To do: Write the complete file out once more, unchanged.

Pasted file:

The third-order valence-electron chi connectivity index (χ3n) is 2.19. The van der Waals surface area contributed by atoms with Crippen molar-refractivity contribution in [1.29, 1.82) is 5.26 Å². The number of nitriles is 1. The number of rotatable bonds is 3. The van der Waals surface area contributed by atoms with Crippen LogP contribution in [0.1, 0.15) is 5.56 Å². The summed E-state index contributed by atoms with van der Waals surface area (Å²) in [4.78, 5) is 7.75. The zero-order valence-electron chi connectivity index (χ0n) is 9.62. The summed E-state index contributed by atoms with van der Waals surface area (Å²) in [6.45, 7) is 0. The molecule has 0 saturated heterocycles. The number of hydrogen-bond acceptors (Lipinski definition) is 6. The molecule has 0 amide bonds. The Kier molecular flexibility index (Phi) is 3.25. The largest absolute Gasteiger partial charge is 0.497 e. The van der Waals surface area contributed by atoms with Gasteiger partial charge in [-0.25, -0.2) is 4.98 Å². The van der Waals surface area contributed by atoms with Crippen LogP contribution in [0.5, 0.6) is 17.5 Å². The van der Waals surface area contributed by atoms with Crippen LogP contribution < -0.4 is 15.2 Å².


The third-order valence-electron chi connectivity index (χ3n) is 2.19. The van der Waals surface area contributed by atoms with Crippen molar-refractivity contribution in [1.29, 1.82) is 5.26 Å². The number of nitriles is 1. The number of rotatable bonds is 3. The van der Waals surface area contributed by atoms with Crippen LogP contribution in [0.1, 0.15) is 5.56 Å². The summed E-state index contributed by atoms with van der Waals surface area (Å²) in [4.78, 5) is 7.75. The zero-order valence-electron chi connectivity index (χ0n) is 9.62. The summed E-state index contributed by atoms with van der Waals surface area (Å²) in [6.45, 7) is 0. The molecule has 0 saturated heterocycles. The number of hydrogen-bond acceptors (Lipinski definition) is 6. The molecule has 0 amide bonds. The Kier molecular flexibility index (Phi) is 3.25. The largest absolute Gasteiger partial charge is 0.497 e. The van der Waals surface area contributed by atoms with Gasteiger partial charge in [-0.25, -0.2) is 4.98 Å². The van der Waals surface area contributed by atoms with Crippen LogP contribution in [0.5, 0.6) is 17.5 Å². The van der Waals surface area contributed by atoms with Crippen LogP contribution < -0.4 is 15.2 Å².